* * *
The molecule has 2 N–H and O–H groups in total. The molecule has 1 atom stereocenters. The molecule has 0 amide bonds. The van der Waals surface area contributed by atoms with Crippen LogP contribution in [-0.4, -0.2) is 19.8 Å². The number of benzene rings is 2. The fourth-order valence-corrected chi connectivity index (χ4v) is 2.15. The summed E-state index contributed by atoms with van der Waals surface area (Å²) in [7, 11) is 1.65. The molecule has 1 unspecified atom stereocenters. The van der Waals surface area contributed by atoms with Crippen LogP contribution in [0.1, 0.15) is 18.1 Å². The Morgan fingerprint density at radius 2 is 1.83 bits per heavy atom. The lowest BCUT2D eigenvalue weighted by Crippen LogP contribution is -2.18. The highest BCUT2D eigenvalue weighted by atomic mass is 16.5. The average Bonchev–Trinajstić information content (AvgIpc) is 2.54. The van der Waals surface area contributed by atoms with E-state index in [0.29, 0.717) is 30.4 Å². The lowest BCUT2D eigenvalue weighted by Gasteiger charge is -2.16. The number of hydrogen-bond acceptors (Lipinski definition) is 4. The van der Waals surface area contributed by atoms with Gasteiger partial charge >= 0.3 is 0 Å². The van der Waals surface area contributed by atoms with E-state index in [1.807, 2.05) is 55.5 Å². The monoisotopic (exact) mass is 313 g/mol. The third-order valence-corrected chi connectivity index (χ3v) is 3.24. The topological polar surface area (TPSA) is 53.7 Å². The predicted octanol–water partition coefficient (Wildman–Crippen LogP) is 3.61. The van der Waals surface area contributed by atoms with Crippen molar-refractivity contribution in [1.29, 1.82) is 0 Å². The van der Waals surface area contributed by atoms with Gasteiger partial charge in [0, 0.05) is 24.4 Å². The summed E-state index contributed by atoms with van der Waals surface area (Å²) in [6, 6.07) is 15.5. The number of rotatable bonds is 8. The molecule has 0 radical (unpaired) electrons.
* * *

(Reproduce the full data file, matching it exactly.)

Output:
The molecule has 2 N–H and O–H groups in total. The molecule has 1 atom stereocenters. The molecule has 0 amide bonds. The van der Waals surface area contributed by atoms with Crippen LogP contribution in [-0.4, -0.2) is 19.8 Å². The number of benzene rings is 2. The fourth-order valence-corrected chi connectivity index (χ4v) is 2.15. The summed E-state index contributed by atoms with van der Waals surface area (Å²) in [7, 11) is 1.65. The molecule has 1 unspecified atom stereocenters. The van der Waals surface area contributed by atoms with Crippen LogP contribution in [0.1, 0.15) is 18.1 Å². The Morgan fingerprint density at radius 2 is 1.83 bits per heavy atom. The lowest BCUT2D eigenvalue weighted by Crippen LogP contribution is -2.18. The highest BCUT2D eigenvalue weighted by atomic mass is 16.5. The average Bonchev–Trinajstić information content (AvgIpc) is 2.54. The van der Waals surface area contributed by atoms with E-state index in [0.29, 0.717) is 30.4 Å². The lowest BCUT2D eigenvalue weighted by Gasteiger charge is -2.16. The number of hydrogen-bond acceptors (Lipinski definition) is 4. The van der Waals surface area contributed by atoms with Gasteiger partial charge >= 0.3 is 0 Å². The van der Waals surface area contributed by atoms with E-state index in [1.807, 2.05) is 55.5 Å². The monoisotopic (exact) mass is 313 g/mol. The third-order valence-corrected chi connectivity index (χ3v) is 3.24. The topological polar surface area (TPSA) is 53.7 Å². The predicted octanol–water partition coefficient (Wildman–Crippen LogP) is 3.61. The van der Waals surface area contributed by atoms with Crippen molar-refractivity contribution in [1.29, 1.82) is 0 Å². The van der Waals surface area contributed by atoms with Gasteiger partial charge in [0, 0.05) is 24.4 Å². The summed E-state index contributed by atoms with van der Waals surface area (Å²) in [6, 6.07) is 15.5. The number of rotatable bonds is 8. The molecule has 0 radical (unpaired) electrons.